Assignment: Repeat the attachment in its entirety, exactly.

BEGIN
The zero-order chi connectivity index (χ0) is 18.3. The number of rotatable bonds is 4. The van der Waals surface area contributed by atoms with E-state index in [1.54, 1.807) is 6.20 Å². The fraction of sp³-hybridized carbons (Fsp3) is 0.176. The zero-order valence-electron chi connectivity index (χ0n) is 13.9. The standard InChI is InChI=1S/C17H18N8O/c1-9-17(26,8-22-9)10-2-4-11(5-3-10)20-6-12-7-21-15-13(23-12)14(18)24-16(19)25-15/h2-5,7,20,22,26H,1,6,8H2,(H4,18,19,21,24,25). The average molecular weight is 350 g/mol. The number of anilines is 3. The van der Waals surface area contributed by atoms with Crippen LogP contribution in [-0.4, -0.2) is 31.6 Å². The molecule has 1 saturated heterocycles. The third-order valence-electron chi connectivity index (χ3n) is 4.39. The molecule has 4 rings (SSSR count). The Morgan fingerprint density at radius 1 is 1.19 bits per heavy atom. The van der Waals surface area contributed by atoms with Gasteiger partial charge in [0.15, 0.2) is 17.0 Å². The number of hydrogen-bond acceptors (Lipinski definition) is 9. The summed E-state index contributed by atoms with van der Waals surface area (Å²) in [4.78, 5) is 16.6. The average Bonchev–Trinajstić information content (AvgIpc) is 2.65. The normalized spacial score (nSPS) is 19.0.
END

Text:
The zero-order chi connectivity index (χ0) is 18.3. The number of rotatable bonds is 4. The van der Waals surface area contributed by atoms with E-state index in [1.54, 1.807) is 6.20 Å². The fraction of sp³-hybridized carbons (Fsp3) is 0.176. The zero-order valence-electron chi connectivity index (χ0n) is 13.9. The standard InChI is InChI=1S/C17H18N8O/c1-9-17(26,8-22-9)10-2-4-11(5-3-10)20-6-12-7-21-15-13(23-12)14(18)24-16(19)25-15/h2-5,7,20,22,26H,1,6,8H2,(H4,18,19,21,24,25). The average molecular weight is 350 g/mol. The number of anilines is 3. The van der Waals surface area contributed by atoms with Crippen LogP contribution in [-0.4, -0.2) is 31.6 Å². The molecule has 1 saturated heterocycles. The third-order valence-electron chi connectivity index (χ3n) is 4.39. The molecule has 4 rings (SSSR count). The Morgan fingerprint density at radius 1 is 1.19 bits per heavy atom. The van der Waals surface area contributed by atoms with Gasteiger partial charge in [0.15, 0.2) is 17.0 Å². The number of hydrogen-bond acceptors (Lipinski definition) is 9. The summed E-state index contributed by atoms with van der Waals surface area (Å²) in [4.78, 5) is 16.6. The average Bonchev–Trinajstić information content (AvgIpc) is 2.65. The normalized spacial score (nSPS) is 19.0.